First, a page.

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Alkazi Theatre Archives

A Bibliographic Listing from the Archive

Voice to the Voiceless: The Power of Peoples Theatre in India

Book: Voice to the Voiceless: The Power of Peoples Theatre in India
Written by: Jacob Srampickal
Published by: Hurst and Company, 1994

The book, ‘Voice to the Voiceless: The Power of People’s Theatre in India’ begins by charting the significant role of people’s theatre in fostering development, especially through the exploration of India’s street and folk theatre. The author, Jacob Srampickal delves into the ways in which street and social action theatre groups have upheld the folk traditions amidst changing socio-political circumstances in India.

In the first chapter, the book engages in unraveling the notion of theatre as a live experience in the context of the Third World. Referring to the theories such as Dependency Theory and Freire’s Theory of Conscientization and their applications, the author analyzes how theatre can contribute to the development process and facilitate social change in the third world.
The second chapter explores the origins and development of Popular Theatre as a medium for fostering development on a global scale. The chapter also discusses how theatre has been utilized as a tool to promote the ideals of socialism. The third chapter underscores the influential role of folk theatre as the primary means of communication in folk cultures. Focusing on the folk forms of India, the chapter explores the content and regional variations of folk theatre, showcasing its significance in shaping popular theatre. The fourth chapter emphasizes that street theatre is a continuation of folk theatre, discussing the contributions of IPTA, Third Theatre, Jana Natya Manch, and others. The fifth chapter specifically studies theatre groups from villages of Bihar while the last chapter presents a critique of some of the approaches within popular theatre; for instance, the author argues that the street theatre oversimplifies serious subjects, neglecting the use of visual objects and imagery in conveying messages effectively.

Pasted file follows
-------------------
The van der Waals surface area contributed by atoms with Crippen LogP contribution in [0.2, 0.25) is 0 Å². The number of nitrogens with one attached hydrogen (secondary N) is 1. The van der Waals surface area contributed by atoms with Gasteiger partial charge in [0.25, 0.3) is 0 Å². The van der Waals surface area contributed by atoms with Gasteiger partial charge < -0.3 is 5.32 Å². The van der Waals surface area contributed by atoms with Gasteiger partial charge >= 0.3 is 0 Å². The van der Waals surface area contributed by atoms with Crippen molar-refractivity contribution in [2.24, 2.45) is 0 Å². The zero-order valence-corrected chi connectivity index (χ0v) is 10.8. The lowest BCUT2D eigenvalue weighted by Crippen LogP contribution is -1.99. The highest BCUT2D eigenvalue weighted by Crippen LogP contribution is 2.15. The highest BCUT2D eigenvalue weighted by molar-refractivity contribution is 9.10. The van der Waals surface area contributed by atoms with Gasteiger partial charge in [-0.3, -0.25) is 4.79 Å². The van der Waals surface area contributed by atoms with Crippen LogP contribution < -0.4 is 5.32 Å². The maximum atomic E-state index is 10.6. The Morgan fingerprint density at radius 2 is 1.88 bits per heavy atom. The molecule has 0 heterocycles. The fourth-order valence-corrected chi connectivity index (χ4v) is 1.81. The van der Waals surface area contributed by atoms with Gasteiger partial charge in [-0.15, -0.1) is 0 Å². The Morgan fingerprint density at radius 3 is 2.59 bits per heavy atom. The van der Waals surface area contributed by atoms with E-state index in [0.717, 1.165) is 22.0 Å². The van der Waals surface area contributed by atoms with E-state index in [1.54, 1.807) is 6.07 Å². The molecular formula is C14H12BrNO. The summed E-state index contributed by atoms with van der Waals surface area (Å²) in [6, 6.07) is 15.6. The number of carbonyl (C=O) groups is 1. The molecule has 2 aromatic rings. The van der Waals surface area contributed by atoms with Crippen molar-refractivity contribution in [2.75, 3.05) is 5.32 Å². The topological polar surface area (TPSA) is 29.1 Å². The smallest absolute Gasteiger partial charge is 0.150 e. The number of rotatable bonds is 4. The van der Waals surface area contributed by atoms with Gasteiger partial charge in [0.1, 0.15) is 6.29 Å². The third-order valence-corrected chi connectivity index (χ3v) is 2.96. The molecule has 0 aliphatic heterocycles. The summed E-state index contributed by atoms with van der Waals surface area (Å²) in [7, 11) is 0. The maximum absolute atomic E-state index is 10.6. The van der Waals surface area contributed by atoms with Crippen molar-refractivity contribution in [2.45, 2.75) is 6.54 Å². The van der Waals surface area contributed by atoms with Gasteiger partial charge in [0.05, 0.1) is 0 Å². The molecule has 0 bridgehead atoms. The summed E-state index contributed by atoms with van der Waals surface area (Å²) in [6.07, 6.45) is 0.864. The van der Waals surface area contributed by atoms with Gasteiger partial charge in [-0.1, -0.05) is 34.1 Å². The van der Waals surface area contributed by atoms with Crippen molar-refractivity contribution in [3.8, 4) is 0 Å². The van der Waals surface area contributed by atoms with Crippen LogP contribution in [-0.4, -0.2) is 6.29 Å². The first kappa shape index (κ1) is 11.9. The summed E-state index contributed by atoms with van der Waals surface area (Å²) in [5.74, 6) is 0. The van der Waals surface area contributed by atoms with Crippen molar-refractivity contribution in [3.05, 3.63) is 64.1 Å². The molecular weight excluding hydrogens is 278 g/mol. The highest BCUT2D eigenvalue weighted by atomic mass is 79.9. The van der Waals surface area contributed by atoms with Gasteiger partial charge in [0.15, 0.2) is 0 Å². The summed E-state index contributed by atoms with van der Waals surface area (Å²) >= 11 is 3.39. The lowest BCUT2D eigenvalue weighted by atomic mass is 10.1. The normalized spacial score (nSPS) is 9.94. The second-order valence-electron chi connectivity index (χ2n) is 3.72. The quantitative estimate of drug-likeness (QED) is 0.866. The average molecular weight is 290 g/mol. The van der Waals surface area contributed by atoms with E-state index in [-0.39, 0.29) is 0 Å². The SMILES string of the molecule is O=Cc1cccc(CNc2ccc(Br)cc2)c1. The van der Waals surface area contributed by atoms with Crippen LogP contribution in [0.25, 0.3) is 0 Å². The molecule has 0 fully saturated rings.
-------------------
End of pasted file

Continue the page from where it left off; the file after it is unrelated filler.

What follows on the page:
“To what extent can popular theatre be a true continuation of community performance traditions at the local level? Can activists and animateurs belonging to the middle class provide genuine leadership among the rural masses?” (p.210)

Voice of the voiceless